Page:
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Chicago White Sox: Rick Hahn complains about negativity

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(Photo by Jonathan Daniel/Getty Images)
(Photo by Jonathan Daniel/Getty Images) /
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The Chicago White Sox general manager made some comments that described his displeasure with negativity on team-related blogs.

It appears that there is a good chance that some of our articles have caught the attention of someone from the Chicago White Sox front office. Recently, White Sox general manager Rick Hahn did an interview on the White Sox Talk podcast. In typical fashion, Hahn said basically nothing of substance and mostly muttered lawyer-speak about why his baseball team isn’t very good, what they are going to do about it, and when this will all change. Nothing really stood out much except for this one part where Hahn stated:

"“There are some areas now whether it’s White Sox blogs or on twitter universe where just everything’s negative… the glass is always half empty”, “They’d rather have the rebuild fail so that they can say I told you so”"

Now with that being said, it’s hard to sympathize with him. He is in his seventh year as GM and the White Sox have never finished better than 78-84. That’s a bad team, yet it’s the best you’ve managed to field in all this time. That doesn’t bring a lot of confidence going forward. If you want the glass to be half-full, then make a half-good team.

Here’s another thing, he traded Fernando Tatis Jr. for James Shields. A 20-year-old superstar shortstop for one of the worst pitchers in baseball. This is already one of the worst trades of all time, as they lost in the short-term and long-term. There hasn’t been such a lopsided trade since Babe Ruth was dealt for cash to build a theater. If the White Sox don’t turn it around and become a great team, that trade may end up being his legacy.

Tim Anderson is pretty good, but he’s put up basically half the WAR as Tatis in essentially the same amount of games. He’s also six years older. There’s no reason Tim couldn’t be moved to second base and given his superfluous amount of throwing errors it would probably be for the best anyways.

Perhaps most importantly, you lied to the fans two years ago. He said that money won’t be an issue. But then the time came and money was an issue, as you offered Manny Machado 50 million less than what it would take to get him. What he should have done was to be more honest with the fans. Nobody knows about the rest of it, but on a monetary level, he didn’t put his best foot forward. This isn’t just about one player – the White Sox have utterly failed at free agency the past ten years and it is a big part of today’s game, whether anti-player owner Jerry Reinsdorf likes it or not.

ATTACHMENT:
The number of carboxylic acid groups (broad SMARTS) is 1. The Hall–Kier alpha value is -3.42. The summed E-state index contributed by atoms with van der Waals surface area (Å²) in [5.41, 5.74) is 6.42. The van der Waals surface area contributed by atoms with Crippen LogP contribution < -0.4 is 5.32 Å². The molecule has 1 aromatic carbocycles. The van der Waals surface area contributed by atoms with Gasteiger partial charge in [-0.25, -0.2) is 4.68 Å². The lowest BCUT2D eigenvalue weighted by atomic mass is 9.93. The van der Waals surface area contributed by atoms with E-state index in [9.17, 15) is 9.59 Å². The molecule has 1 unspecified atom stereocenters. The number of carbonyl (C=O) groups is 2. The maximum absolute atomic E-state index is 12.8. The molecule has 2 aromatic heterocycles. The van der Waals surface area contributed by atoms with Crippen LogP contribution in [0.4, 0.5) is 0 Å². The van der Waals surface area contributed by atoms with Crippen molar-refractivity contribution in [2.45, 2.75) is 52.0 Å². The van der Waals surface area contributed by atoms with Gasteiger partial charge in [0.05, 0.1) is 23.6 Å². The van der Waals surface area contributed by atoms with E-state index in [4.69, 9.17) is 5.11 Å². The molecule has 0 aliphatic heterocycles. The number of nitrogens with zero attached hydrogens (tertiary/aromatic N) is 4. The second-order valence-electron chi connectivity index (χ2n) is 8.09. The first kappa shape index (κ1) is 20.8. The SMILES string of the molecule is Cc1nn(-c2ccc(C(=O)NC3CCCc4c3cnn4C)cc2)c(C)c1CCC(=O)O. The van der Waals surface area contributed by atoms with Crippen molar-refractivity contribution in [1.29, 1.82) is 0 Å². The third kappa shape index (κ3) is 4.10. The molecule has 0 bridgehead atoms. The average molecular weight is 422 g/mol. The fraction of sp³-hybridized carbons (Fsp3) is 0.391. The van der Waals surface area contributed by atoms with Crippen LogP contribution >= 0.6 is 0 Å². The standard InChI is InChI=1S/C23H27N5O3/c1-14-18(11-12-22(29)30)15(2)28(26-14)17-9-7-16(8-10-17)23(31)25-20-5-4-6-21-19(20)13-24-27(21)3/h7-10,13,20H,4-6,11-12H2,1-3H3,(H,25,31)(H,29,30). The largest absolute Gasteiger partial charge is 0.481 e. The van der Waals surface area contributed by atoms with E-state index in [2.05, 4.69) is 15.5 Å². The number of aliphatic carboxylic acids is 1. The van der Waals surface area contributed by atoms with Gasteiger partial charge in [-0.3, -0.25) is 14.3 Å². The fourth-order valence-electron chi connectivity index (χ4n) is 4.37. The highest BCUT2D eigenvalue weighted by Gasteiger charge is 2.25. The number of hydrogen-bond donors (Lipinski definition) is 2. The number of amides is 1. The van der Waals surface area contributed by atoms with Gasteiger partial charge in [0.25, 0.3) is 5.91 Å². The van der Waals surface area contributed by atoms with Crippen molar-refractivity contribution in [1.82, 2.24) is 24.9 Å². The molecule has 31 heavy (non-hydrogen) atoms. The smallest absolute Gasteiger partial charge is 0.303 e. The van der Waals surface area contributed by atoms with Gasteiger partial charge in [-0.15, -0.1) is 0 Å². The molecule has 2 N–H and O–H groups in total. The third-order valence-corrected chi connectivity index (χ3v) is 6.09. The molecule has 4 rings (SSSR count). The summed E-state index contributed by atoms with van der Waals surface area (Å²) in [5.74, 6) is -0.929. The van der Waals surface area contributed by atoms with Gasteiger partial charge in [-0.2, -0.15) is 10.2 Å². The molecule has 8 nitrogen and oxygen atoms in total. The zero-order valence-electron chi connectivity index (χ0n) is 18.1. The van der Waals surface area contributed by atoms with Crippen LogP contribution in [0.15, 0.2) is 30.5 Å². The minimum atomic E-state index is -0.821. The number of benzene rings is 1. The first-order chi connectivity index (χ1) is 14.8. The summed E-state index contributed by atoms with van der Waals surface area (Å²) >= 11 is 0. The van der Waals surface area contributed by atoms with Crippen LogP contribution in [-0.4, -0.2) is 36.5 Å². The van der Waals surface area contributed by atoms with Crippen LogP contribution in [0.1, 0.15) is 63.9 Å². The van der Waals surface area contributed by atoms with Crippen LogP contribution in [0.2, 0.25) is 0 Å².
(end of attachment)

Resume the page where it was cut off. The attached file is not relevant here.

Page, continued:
The fact is that the people running the White Sox are not exactly Billy Bean. They’re not smart enough to build a team on prospects alone. They just aren’t that good at drafting guys. Since 2005, the only White Sox draft picks that have reached 10 career WAR are Chris Sale and Marcus Semien and both have been traded away. If they’re going to win a championship, they’re going to have to spend the necessary money to do so, and the track record shows they aren’t going to do it.

On the podcast, Hahn said that some “blogs/twitter users” seem like they would rather be “right” then have the team be good. It is time to sign elite (and not mediocre) free agents like Anthony Rendon and Gerrit Cole. They’re going to need both of them, not merely one or the other, but Rendon is such an elite player you could actually make the case that he is as good as Tatis and Machado so you could really make it up to the fans by getting him. Then fill the holes at right field and DH. Call up Luis Robert now so he can learn to adjust to big-league pitching and be a good player next year when the team will be able to compete for the playoffs.

However, none of this will happen. The White Sox won’t do any of these things and will continue to be a mediocre (or worse) baseball team. In the fourth year of their rebuilds, the Chicago Cubs and Houston Astros both made the playoffs and got as far as the division series. The White Sox will be in year four next year, and it doesn’t look like they are going to do that. Worst of all, the team has already fallen to 9th in farm system rankings despite not even being good yet.

They’re also probably not going to win the World Series in the next five years either. Anything is possible, but the track record shows that it is extraordinarily unlikely. The White Sox already lucked into one world series and it’s probably not going to happen again, especially considering how hard it is to win for teams that aren’t the New York Yankees, Boston Red Sox, St. Louis Cardinals, or San Francisco Giants.

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If they want the articles to be positive then build a positive team. By that, win more games than you lose. They haven’t managed to do that once in seven years as GM. It is time to fix the horrendous offense and add an ace starting pitcher. Have some draft picks pan out, and spend money to fill the offensive holes with elite players.

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